Putinania

Russian Politics, & Personalities

Frolov’s Questions

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Before asking his questions this week, Frolov says:

…there is an innovative theory that suggests that Medvedev could still rule Russia even if his run for the second term fizzled out – he would become the ruler of “Russia 2.0,” the leader of choice for the most dynamic and vibrant part of Russian society – the “innovating class.” Vladimir Putin would continue to lead a “traditional Russia” and its economy of oil and gas.

Then he asks:

Will Medvedev’s “modernization” succeed? Is it mostly just talk, or will there be real action to reform and modernize Russia? Are there parallels with the way Gorbachev launched his “perestroika” in the mid-1980s? Would Medvedev, like Gorbachev, face the need to modernize Russia’s politics in order to modernize its economy? Would he be able to remain in the driver’s seat of his modernization agenda, or, like Gorbachev in the 1980s, be thrown off the ship he is trying to upgrade? Could Medvedev really “rule Russia 2.0” with Putin coming back to rule “Russia 1.0”?

Taking the questions one by one…

1. Will Medvedev’s “modernization” succeed? Short answer, no.  Longer answer, see next question.

2. Is it mostly just talk, or will there be real action to reform and modernize Russia? This is not just a talking point.  There is some honest motivation behind it, namely the desire to see Russia succeed.  However, because of the way the system is set up, and because of the transitional nature of the tandemocracy, there is no possible way that this can succeed.  Besides which, as I and others have said before, there can be no change of this scale without massive reconstruction of the national psyche.  Some of the issues that Medvedev has mentioned require a total attitude change, and that is something that takes longer than a presidency.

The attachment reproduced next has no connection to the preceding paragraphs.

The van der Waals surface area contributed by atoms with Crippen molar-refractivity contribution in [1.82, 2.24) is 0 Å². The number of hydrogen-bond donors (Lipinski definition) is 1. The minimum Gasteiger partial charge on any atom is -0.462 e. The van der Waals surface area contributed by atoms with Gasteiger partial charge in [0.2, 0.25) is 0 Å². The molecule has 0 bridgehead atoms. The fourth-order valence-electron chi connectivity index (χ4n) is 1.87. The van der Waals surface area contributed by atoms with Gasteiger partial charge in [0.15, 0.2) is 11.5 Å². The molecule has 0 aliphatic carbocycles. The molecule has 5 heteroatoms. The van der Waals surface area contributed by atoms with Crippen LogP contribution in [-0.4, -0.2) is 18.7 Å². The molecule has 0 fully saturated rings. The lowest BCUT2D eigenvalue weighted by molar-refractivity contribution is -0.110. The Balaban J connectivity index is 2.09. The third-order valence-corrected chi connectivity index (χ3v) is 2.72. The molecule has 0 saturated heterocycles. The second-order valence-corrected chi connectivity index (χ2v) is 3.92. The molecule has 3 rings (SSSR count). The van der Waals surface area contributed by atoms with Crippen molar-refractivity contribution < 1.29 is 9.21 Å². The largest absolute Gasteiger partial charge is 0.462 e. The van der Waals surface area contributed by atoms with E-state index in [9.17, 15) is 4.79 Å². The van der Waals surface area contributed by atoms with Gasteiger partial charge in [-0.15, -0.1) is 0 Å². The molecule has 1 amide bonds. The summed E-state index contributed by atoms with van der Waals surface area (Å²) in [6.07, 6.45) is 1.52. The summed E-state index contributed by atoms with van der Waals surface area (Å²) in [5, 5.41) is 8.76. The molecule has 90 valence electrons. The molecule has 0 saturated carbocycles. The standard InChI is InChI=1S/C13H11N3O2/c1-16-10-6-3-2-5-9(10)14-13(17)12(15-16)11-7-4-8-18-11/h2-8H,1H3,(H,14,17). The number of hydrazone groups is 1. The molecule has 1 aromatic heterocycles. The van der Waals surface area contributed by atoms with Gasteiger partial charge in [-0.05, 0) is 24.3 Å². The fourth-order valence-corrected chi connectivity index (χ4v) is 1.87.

3. Are there parallels with the way Gorbachev launched his “perestroika” in the mid-1980s? Confession: my knowledge of perestroika is minimal.  Most of my knowledge of that era relates to Poland, and Czechoslovakia.  I have always been more interested in the post-Soviet era/current politics.  So I do not think that I can accurately answer this question.

4. Would Medvedev, like Gorbachev, face the need to modernize Russia’s politics in order to modernize its economy? Yes.  See question 2.

5. Would he be able to remain in the driver’s seat of his modernization agenda, or, like Gorbachev in the 1980s, be thrown off the ship he is trying to upgrade? I feel like a broken record sometimes.  I need to write a list out for all of you of what I believe are the main points that govern Putin’s Power Vertical.  But, since I have yet to do so, let me repeat: all the Power Vertical requires is a warm body that is at least nominally loyal, and will not stab Putin in the back.  Therefore, Medvedev is easily replaceable.  Come to that, Putin is also expendable, and replaceable.  Not to the degree that Medvedev is perhaps, but the s0-called “personality cult” of Putin is fake, and given the right set of circumstances, it would be relatively easy to replace him.

6. Could Medvedev really “rule Russia 2.0” with Putin coming back to rule “Russia 1.0”? Essentially, you are talking about maintaining and extending the tandemocracy.  The system that is currently in place is like a carton of milk.  Because of its very nature, and consistency, it has an expiration date.  That date might not be as clearly defined as we would like (the expiration date stamp blurred, to continue with the milk carton theme), but it definitely has an expiration date.

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